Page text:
China Backs Down From Trade Talks; Comcast Wins Auction For Sky

The Water Coolest

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THE HEADLINES

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WORKING FOR THE WEEKEND

What’s a fledgling media goliath to do when it continues to bleed clients to the likes of Netflix and other cord-cutting providers? Overpay for more clients that it can lose with reckless abandon, of course.

That’s exactly what Comcast did over the weekend, “winning” Sky in a head-to-head auction vs. Fox. Comcast spent £17.28 per share, or roughly $38B.  Keep in mind that Fox’s initial bid for Sky was £10.75 per share and Comcast’s first counter came in at just £12.50 per share.

In a state-controlled bidding war that went to final, sudden-death (under the rules of engagement, after two rounds of bidding, the auction goes to a final, winner-take-all closed bid) Comcast paid a massive premium vs. Fox’s £15.67 bid. Somebody failed Game Theory 101.

Technically Comcast “won” the 21-month bidding war, but at what price? Aside from overpaying, Comcast hasn’t seen the last of Fox. Rupert Murdoch and the rest of the cast of Succession (read: Fox) own 38% of Sky. The major stockholder can surely sway approval of the bid, or, of course, they can always just say “f*ck it,” pop bottles, and hit the south of France, because they just bid up the value of their own shares.

(Don’t worry, you’re not alone, we’re also curious how this is kosher.)

Water Cooler Talking Point: “I’ve got a bone to pick with this auction process: these two companies duked it out for 21-months, fighting tooth and nail for the right to own Sky … all during normal business hours. Then the British regulators come out of left field like ‘Lads, let’s get together and settle this on a Saturday, shall we?’ Hard pass.”

 

YOU TALKIN’ TO ME?

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China has called off trade talks with the US, citing their unwillingness to cave to pressure. This, after Beijing retaliated with tariffs on an additional $60B worth of US imports following Trump’s $200B tariff announcement last week.

$200B of Chinese products will be subject to tariffs as of 12 PM Beijing time on Monday, adding to the tariffs on $50B worth of goods announced earlier in the year. Roughly $110B of US products will be subject to Chinese tariffs as of Monday. Talk about a case of the Mondays.

The $250B of Chinese goods represents roughly half of the value of all imports from China last year. For those keeping score at home, the $110B of US products accounts for approximately 70% of imports from America in 2017. Size matters, Xi.

Talks will likely pick up after the US midterms in November when both Trump and China believe/hope they’ll have more leverage. And if China does run out of products to tax there are thoughts that it may target American businesses operating in China, although their economic advisor Liu He has strongly denied those claims.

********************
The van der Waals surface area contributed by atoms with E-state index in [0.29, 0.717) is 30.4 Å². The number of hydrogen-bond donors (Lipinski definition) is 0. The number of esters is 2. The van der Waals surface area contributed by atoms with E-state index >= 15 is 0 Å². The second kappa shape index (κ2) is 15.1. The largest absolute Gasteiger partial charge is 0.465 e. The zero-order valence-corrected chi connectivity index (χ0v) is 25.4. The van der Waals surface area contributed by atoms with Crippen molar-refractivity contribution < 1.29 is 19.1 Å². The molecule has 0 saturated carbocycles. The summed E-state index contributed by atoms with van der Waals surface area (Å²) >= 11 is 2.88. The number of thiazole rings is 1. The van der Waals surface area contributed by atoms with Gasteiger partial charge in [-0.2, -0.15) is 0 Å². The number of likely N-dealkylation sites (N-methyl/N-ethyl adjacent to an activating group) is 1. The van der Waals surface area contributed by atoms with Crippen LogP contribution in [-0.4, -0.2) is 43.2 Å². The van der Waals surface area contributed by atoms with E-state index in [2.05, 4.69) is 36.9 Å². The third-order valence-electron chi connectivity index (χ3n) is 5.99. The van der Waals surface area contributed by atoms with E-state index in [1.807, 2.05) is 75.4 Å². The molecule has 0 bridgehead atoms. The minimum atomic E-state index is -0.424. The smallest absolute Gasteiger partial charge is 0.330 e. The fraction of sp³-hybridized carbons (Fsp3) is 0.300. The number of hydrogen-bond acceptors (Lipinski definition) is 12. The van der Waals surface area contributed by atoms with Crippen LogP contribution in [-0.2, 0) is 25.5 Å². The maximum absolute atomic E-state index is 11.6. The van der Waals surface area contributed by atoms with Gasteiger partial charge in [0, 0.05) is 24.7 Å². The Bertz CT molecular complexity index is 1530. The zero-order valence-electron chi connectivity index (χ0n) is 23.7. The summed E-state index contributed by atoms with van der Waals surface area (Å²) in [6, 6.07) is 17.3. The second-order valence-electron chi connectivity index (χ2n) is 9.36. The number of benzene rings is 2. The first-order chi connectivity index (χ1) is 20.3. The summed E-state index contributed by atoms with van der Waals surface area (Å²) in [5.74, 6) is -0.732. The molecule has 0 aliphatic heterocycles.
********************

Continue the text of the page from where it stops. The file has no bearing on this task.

Water Cooler Talking Point: “Can’t wait til President Xi has too much baijiu next weekend and sends a 2 AM ‘I miss you’ text to the Donald.”

 


IN OTHER NEWS

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  • Uncle Sam is doing his best to stop big pharma from providing no-cost nursing care and reimbursement assistance to patients and doctors. Wait, what? Federal prosecutors are probing major drug manufacturers like Sanofi, Gilead, and Biogen over claims that they are providing incredibly low-cost, life-saving services. Absolutely abhorrent behavior. Always the cynic, the feds suspect drug makers are doing this to illegally gain a leg up on the competition.

 

  • Point: tree-huggers. Porsche, the preferred luxury vehicle of execs experiencing a mid-life crisis, has vowed to discontinue diesel engines, partially because of hybrids growth and mostly because it’s owned by VW, of diesel-gate fame.

 

  • Luxury fashion e-tailer, Farfetch, IPO’ed at $20, above its expected range of $17 to $19. Shares popped 35% on day one continuing the trend of really, really, ridiculously successful 2018 IPOs.

 

  • A game of chicken. That’s what McDonald’s and the New York State Common Retirement Fund are playing. The New York pension fund, the third largest in the country, which owns $300M worth of McDonald’s shares warned the golden arches that its time to take better care of their chickens … or else. The threat comes as animal rights groups and celebrity activists step up pressure on the chain.

 

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